How can some academics be so sharp, intellectual and blind all at the same time? What about real reflection? Why construct hyper- or filtered realities and ‘lamenting’ on the unequal power relations, ideology and structures that in the first place continue to perpetuate SDP work without addressing the root problems to which they (possibly unintentionally) contribute? Why is most work pitched at the level of the recipient such as women and girls, who ultimately benefit little through endless temporary initiatives aimed at their empowerment and improved self-worth and self-esteem?
One must question who is actually benefitting from such programs when women and girls eventually return to real life and real conditions that render their newly founded power relatively meaningless. What about action? What about the authentic truth? What about real inclusion and collaboration on equal partnerships?
I intentionally did not quote the work of scholars as I think we should all reflect on our own academic practices. A recent ‘practice’ which mirrors many others, is a forum of invited and influential experts within the field of SDP that will gather in March 2017 at the University of Illinois. Of the invited experts, all but four are from Northern America and none are from Africa. Another example that rings hollow when talking about ‘human rights’, ‘inclusion’ and ‘partnership’ within academia, relates to invitations to publish in open source journals where the cost of the author’s contribution is completely out of the reach of many African scholars. Yet, as an African-based scholar I am repeatedly asked, and as a professional, often contribute, by reviewing the manuscripts of first-world scholars.
As South African academics we face violent student demonstrations, such as the Fees Must Fall Campaign and other poverty-related issues, on a daily basis. Conditions necessitate that we must work as relative generalists due to cash-stripped universities of which some provide up to three meals per day to needy students. We do not have the luxury of funds for large scale longitudinal research projects and associated opportunities to pay-to-publish, or to attend international conferences.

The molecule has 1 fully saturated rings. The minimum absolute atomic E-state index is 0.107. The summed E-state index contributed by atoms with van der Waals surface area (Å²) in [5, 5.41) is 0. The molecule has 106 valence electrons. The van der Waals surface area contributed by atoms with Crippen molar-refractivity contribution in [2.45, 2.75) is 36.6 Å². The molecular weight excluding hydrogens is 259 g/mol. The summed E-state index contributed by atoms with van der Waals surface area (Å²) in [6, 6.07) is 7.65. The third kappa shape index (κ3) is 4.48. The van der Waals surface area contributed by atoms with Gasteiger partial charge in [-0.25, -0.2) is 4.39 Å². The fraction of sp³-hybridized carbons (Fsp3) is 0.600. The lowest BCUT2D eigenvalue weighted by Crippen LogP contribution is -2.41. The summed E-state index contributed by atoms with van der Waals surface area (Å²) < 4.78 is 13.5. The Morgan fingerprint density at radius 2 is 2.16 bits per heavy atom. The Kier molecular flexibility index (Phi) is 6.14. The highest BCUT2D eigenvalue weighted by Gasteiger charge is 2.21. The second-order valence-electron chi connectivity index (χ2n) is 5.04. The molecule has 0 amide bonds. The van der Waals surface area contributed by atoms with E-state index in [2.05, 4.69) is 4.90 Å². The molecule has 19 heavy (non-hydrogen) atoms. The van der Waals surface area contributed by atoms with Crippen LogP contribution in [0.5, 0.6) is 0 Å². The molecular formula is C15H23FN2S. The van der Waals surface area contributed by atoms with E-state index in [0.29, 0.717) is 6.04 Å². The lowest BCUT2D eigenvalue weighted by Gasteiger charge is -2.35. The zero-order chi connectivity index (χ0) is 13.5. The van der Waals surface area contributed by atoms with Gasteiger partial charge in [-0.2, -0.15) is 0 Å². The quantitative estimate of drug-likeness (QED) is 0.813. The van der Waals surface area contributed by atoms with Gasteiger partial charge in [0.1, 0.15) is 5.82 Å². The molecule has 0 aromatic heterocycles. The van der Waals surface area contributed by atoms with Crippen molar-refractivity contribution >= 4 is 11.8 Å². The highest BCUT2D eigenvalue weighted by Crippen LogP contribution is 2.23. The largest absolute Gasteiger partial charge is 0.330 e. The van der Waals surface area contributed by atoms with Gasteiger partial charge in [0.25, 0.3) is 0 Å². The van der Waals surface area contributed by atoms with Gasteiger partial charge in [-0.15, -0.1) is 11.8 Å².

Nor, do we have the advantage of extensive and well connected networks of specialist colleagues for support. When I received some recognition from U21 universities at the end of last year, I tried to mask my level of indignation by merely stating: “Researchers from the Global South are obliged to unearth new ways of knowing with a voice that matters in academic discourse.”
I may have stepped on important toes, but I trust I can count on those academics who are committed to integrating their humanitarian beliefs to create a more just society and a truly genuine, inclusive scholarly community. Sometimes it seems that apartheid is alive and well amongst those scholars who live by some sense of their own objective morality yet, remain unaware of the meaninglessness of their detached, highly abstract but well-articulated arguments.
 Cronin, O. (2011). Comic Relief Review. Mapping the research on the impact of Sport and Development interventions. Manchester, UK: Comic Relief.
 Schulenkorf, N. Sherry, E. Rowe, K. (2016). Sport for Development: Ann integrated literature review. Journal of Sport Management, 30, 22-39.